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Old 30-05-2006, 16:50   #1
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Ship's Common Ground

I am installing a chatplotter at the helm and was trying to decide if I should run the ground wire all the way back to the electric panel or take the shorter route to the battery ground, which goes to the engine block. I then read an article on that said that all grounding wires, including the battery cables, should go to one common grounding plate (a heavy bus bar). It said not to use the engine block as the ground and that using the engine block as the common ground will cause corrosion problems.

Should I run my ground to the battery, to the ground back at my electrical panel, or should I install a bus bar and send everything to it? How big would this bus bar need to be on a 30 foot boat?


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Old 31-05-2006, 00:56   #2
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I don't believe there is any real harm in using the engine block as the common negative battery terminal on your boat. However, that is probably not the best solution. If you have more than one battery and a switch to select one or the other or both, then you probably have a common negative battery post for the batteries installed, most likely near the batteries or the switch. Trace the negative battery cable from your engine back to the batteries to find it. If that is convenient to your wiring for the chart plotter use it. Otherwise run duplex wire back to your electical panel.
If you want to replace whatever you have as a common negative terminal with a heavy duty bus bar (makes adding additional high load circuits easier), some of the more knowledgable electricians on this forum problem can provide specific guidance. I would just determine the maximum current required for the starter motor, double that value, then buy a bus bar rated for that current load.


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Old 31-05-2006, 03:11   #3
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Your Chartplotter (and other DC devices) has a DC Positive & a DC Negative (which is “grounded”. Get in the habit of thinking Pos. & Neg. power supply, leaving the terms Ground, Grounding, and Grounded for their other, more appropriate, applications.

As John implies, you probably have more than one DC Negative (ground) bus (ie: at the DC Distribution Panel, Accessory Panel, and Battery Bank, etc.). All of these DC Negatives may be grounded at the Engine Block, or an immersed Ground Plate.

Provided that all the DG Negative cables (connecting the various Negative Blocks) are adequately sized & installed, it does not really matter where you connect the Chartplotter Negative - so chose the nearest most convenient Negative block (probably proximate to your DC Positive source).

Take a look at the (2) diagrams.

Basic DC Grounding Diagram:

Basic DC Wiring Diagram:

Don’t hesitate to ask further questions, or reiterate your query, if we’ve been (will be) unclear.

Gord May
"If you didn't have the time or money to do it right in the first place, when will you get the time/$ to fix it?"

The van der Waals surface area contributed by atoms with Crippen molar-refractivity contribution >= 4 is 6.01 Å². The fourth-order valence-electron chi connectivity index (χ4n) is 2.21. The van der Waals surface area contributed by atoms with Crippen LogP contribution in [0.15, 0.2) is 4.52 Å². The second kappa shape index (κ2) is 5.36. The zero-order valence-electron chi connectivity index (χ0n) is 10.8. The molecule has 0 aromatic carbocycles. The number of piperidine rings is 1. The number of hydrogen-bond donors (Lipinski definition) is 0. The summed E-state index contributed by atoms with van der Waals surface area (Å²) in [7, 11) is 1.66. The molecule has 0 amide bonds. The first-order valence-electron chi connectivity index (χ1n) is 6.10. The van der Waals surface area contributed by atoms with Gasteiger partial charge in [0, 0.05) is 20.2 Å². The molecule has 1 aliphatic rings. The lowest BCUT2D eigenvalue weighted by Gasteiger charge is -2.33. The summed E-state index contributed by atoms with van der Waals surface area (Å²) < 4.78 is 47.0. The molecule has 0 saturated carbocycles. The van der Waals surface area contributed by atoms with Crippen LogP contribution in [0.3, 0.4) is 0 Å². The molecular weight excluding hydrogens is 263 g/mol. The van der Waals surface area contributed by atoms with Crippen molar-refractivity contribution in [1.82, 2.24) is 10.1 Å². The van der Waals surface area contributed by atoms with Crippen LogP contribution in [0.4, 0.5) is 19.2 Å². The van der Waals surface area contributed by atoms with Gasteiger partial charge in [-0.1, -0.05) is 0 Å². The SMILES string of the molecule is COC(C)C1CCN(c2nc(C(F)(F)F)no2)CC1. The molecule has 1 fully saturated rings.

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Old 31-05-2006, 09:06   #4
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Zippy, it is electrically okay to run your negative lead to any ground bus, however, when it comes time to truoubleshoot an electrical problem you are going to have real problems. Unless: your cables are all very well labled and your wiring diagrams are kept up to date. Even so you are making life more difficult for yourself.

Running duplex cable, as John mentioned, makes troubleshooting so much easier. That is, I believe, why switch and breaker panels are equipped with both positive and negative terminals. Having equipment postive and negative wires coming back to the same panels allows you to go directly to the wire at either end of it, which is a great help. That is so long as your switch/breaker/fuse panel is labled properly.

Troublshooting electrical problems is something you will be doing as you go boating. Adding or removing electrical devices is never ending in todays world. Being able to find wireing connections easily will make the process so much easier.

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Old 31-05-2006, 09:12   #5
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Zippy, further to my last post: Do not connect negative leads together at the equipment and run one wire back to a negative bus. This is a dangerous situation and can lead to fire. Your negative wires are not fused and by connecting them together at the equipment you run the risk of overloading and so overheating the wire.

You must make sure that when adding equipment that all of the wire is protected by the breaker/fuse.

Another good reason (perhaps the best of reasons) to run duplex wire back to your panel.


PS: I know of at least one fire that was caused when a yard installed a larger alternator to an engine. The old alternator had an internal negative path (through the case) but the new alternator had a separate, isolated negative. The yard didn't install a new negative cable and so the only negative path back to the batteries was through the regulator. When the batteries reached a discharge level where the alternator started putting out more than the negative lead could handle there was a fire which resulted in the total loss of the alternator. Luckily the boat and people were okay, however the alternator had been installed in a rush to start an offshore trip and so resulted in a very uncomfortable trip to the Azores and to having no engine on arrival. Besides, fire extinguishers can cause a lot of corrosive damage.

PPS: did I mention that they had counted on a watermaker which of course they couldn't use?
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